DAY OF INFAMY
Early one Sunday morning
my brother and I saw hoodooed
shadows flickering through the
latticework of our Concord grape arbor,
filigreed white curtains fluttered in the
December wind like tremulous Kabuki
dancers as we cuddled in dad's bed
waiting for him to catch a few more winks.
We tried to be patient listening to his
rasping breath before tickling him
awake at an agreed upon time.
His breathing was rattled and deep,
reminding us of a whale with a
We couldn't wait to get to the city and see
a live show at the Paramount or Roxy.
We'd lunch at the Automat, on baked beans,
hot chocolate and lemon meringue pie.
Minutes dragged on like the rudderless raft
drifting slowly down the Rio-Grande we'd seen
in a Tom Mix cowboy movie. Bored, squirming
around we'd amuse ourselves doing hand puppets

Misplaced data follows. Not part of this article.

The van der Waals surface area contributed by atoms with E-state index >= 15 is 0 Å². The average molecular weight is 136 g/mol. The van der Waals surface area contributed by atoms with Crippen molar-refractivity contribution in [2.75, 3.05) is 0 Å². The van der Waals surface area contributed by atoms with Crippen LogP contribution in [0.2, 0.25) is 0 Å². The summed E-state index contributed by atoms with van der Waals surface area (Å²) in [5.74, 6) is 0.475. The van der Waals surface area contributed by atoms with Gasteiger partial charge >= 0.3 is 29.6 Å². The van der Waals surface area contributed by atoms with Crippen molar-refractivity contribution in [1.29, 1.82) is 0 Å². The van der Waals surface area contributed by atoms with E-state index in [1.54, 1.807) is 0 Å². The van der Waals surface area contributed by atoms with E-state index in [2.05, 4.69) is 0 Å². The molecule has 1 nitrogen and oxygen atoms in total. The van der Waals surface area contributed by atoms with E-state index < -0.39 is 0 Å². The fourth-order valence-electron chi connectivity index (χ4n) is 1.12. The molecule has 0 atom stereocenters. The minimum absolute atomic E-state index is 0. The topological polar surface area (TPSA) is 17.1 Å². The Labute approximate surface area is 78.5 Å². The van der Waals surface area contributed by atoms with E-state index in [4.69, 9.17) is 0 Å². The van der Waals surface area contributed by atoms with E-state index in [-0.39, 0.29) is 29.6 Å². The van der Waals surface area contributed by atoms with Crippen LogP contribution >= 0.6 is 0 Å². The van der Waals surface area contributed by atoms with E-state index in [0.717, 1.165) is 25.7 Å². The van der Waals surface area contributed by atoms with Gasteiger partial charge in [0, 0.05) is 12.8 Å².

with shadows on the wall, poking and teasing
each other, drowning out our giggles by
smothering each other with pillows.
When dad finally got up to shave we
turned on the Philco in the living room,
moments later running to him asking:
"What's a day in infamy?"
With war declared, we were too young
and dad too old to serve, but he
volunteered to be an air-raid warden
and we earned merit badges in the boy scouts
collecting tin and scrap paper for the war effort.
Years later when dad told us he had cancer,
("like a vine growing wild inside me"),
his emaciated body looked like a homeless
hound, all skin and bones, a shrunken version
of his former robust self. At the hospital, we
sat by his side listening
once again to his breathing ,
wondering which breath would be the last.
Milton P. Ehrlich